James Doohan, the burly chief engineer of the Starship Enterprise in the original “Star Trek” TV series and motion pictures who responded to the command “Beam me up, Scotty,” died Wednesday in Redmond, Wash. of pneumonia and Alzheimer’s disease. He was 85.
The Canadian-born Doohan was enjoying a busy career as a character actor when he auditioned for a role as an engineer in a new space adventure on NBC in 1966. A master of dialects from his early years in radio, he tried seven different accents.
“The producers asked me which one I preferred,” Doohan recalled 30 years later. “I believed the Scot voice was the most commanding. So I told them, ‘If this character is going to be an engineer, you’d better make him a Scotsman.'”
The series, which starred William Shatner as Capt. James T. Kirk and Leonard Nimoy as the enigmatic Mr. Spock, attracted an enthusiastic following of science fiction fans, especially among teenagers and children, but not enough ratings power. NBC canceled it after three seasons.
“Star Trek” continued in syndicated TV both in the United States and abroad, and its following grew larger and more dedicated. In his later years, Doohan attended 40 “Trekkie” gatherings around the country and lectured at colleges.
The huge success of George Lucas’s “Star Wars” in 1977 prompted Paramount Pictures, which had produced “Star Trek” for TV, to plan a movie based on the series. The studio brought back the TV cast and hired director, Robert Wise. “Star Trek — The Motion Picture” was successful enough to spawn five sequels, and Doohan appeared in all five.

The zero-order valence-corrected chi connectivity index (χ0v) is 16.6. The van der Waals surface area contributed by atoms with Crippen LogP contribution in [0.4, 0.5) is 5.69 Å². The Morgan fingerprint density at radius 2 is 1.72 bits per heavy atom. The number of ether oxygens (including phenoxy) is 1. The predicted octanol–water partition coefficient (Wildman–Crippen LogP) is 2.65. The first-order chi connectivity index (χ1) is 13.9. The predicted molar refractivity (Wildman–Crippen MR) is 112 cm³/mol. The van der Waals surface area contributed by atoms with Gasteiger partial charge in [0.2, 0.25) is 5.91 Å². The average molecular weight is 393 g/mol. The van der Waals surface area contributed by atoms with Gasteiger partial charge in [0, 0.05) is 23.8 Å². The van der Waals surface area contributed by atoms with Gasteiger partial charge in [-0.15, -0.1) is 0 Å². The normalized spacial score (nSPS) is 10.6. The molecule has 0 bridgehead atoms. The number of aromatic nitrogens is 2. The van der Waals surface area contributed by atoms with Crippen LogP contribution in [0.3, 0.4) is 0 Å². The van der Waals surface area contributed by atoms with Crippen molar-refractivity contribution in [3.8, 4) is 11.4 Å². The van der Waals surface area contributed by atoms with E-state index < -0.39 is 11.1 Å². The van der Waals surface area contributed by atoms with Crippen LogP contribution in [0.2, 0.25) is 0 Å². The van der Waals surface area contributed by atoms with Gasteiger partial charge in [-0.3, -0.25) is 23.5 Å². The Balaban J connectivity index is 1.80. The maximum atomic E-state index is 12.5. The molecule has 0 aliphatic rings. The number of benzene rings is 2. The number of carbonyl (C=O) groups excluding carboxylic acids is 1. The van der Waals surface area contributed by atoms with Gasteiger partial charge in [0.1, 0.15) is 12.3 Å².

James Montgomery Doohan was born in Vancouver, B.C. As he wrote in his autobiography, “Beam Me Up, Scotty,” his father was a drunk who made life miserable for his wife and children.
At 19, James escaped the turmoil at home by joining the Canadian army, becoming a lieutenant in artillery. He was among the Canadian forces that landed on Juno Beach on D-Day.
The Canadians crossed a minefield laid for tanks; the soldiers weren’t heavy enough to detonate the bombs. At 11:30 that night, he was machine-gunned, taking six hits: one that took off his middle right finger (he usually managed to hide the missing finger on the screen), four in his leg and one in the chest. Fortunately the chest bullet was stopped by his silver cigarette case.
After the war Doohan on a whim enrolled in a drama class in Toronto. He showed promise and won a two-year scholarship to New York’s famed Neighborhood Playhouse, where fellow students included Leslie Nielsen, Tony Randall and Richard Boone.
His commanding presence and booming voice brought him work as a character actor in films and television, both in Canada and the U.S. Oddly, his only recurring role was another space adventure, “Space Command,” in 1953. He also guest-starred in series including “Bonanza,” “Gunsmoke,” “Marcus Welby” and “Fantasy Island,” and appeared in features such as “Test Pilot” and “Pretty Maids All in a Row.”
His last role was in this year’s horror pic “Skinwalker: Curse of the Shaman.”
In a 1998 interview, Doohan was asked if he ever got tired of hearing the line “Beam me up, Scotty.”
“I’m not tired of it at all,” he replied. “Good gracious, it’s been said to me for just about 31 years. It’s been said to me at 70 miles an hour across four lanes on the freeway. I hear it from just about everybody. It’s been fun.”
Doohan’s first marriage to Judy Doohan produced four children. He had two children by his second marriage to Anita Yagel. Both marriages ended in divorce. In 1974 he married Wende Braunberger, and their children were Eric, Thomas and Sarah, who was born in 2000, when Doohan was 80.